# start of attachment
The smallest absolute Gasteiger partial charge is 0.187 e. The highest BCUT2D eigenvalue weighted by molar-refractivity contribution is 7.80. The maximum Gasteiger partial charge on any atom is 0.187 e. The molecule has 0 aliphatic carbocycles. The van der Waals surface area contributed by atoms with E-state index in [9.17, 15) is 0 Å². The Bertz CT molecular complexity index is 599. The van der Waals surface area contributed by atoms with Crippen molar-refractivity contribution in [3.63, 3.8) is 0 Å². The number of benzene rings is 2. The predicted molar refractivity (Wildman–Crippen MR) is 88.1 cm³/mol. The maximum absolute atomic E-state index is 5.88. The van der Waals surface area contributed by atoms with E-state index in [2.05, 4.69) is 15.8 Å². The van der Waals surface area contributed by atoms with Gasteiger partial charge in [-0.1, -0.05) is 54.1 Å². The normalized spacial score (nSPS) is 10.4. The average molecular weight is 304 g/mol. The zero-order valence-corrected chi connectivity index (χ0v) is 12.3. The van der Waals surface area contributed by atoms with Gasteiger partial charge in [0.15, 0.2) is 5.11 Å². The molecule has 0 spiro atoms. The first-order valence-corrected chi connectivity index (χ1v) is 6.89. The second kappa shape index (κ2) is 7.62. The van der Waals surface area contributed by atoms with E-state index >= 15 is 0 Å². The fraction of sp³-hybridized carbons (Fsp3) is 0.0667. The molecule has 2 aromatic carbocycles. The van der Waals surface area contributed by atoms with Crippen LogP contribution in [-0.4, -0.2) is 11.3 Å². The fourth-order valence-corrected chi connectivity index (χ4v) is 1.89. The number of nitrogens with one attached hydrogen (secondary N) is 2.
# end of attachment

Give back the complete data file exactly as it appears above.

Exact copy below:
The smallest absolute Gasteiger partial charge is 0.187 e. The highest BCUT2D eigenvalue weighted by molar-refractivity contribution is 7.80. The maximum Gasteiger partial charge on any atom is 0.187 e. The molecule has 0 aliphatic carbocycles. The van der Waals surface area contributed by atoms with E-state index in [9.17, 15) is 0 Å². The Bertz CT molecular complexity index is 599. The van der Waals surface area contributed by atoms with Crippen molar-refractivity contribution in [3.63, 3.8) is 0 Å². The number of benzene rings is 2. The predicted molar refractivity (Wildman–Crippen MR) is 88.1 cm³/mol. The maximum absolute atomic E-state index is 5.88. The van der Waals surface area contributed by atoms with E-state index in [2.05, 4.69) is 15.8 Å². The van der Waals surface area contributed by atoms with Gasteiger partial charge in [-0.1, -0.05) is 54.1 Å². The normalized spacial score (nSPS) is 10.4. The average molecular weight is 304 g/mol. The zero-order valence-corrected chi connectivity index (χ0v) is 12.3. The van der Waals surface area contributed by atoms with Gasteiger partial charge in [0.15, 0.2) is 5.11 Å². The molecule has 0 spiro atoms. The first-order valence-corrected chi connectivity index (χ1v) is 6.89. The second kappa shape index (κ2) is 7.62. The van der Waals surface area contributed by atoms with E-state index >= 15 is 0 Å². The fraction of sp³-hybridized carbons (Fsp3) is 0.0667. The molecule has 2 aromatic carbocycles. The van der Waals surface area contributed by atoms with Crippen LogP contribution in [-0.4, -0.2) is 11.3 Å². The fourth-order valence-corrected chi connectivity index (χ4v) is 1.89. The number of nitrogens with one attached hydrogen (secondary N) is 2.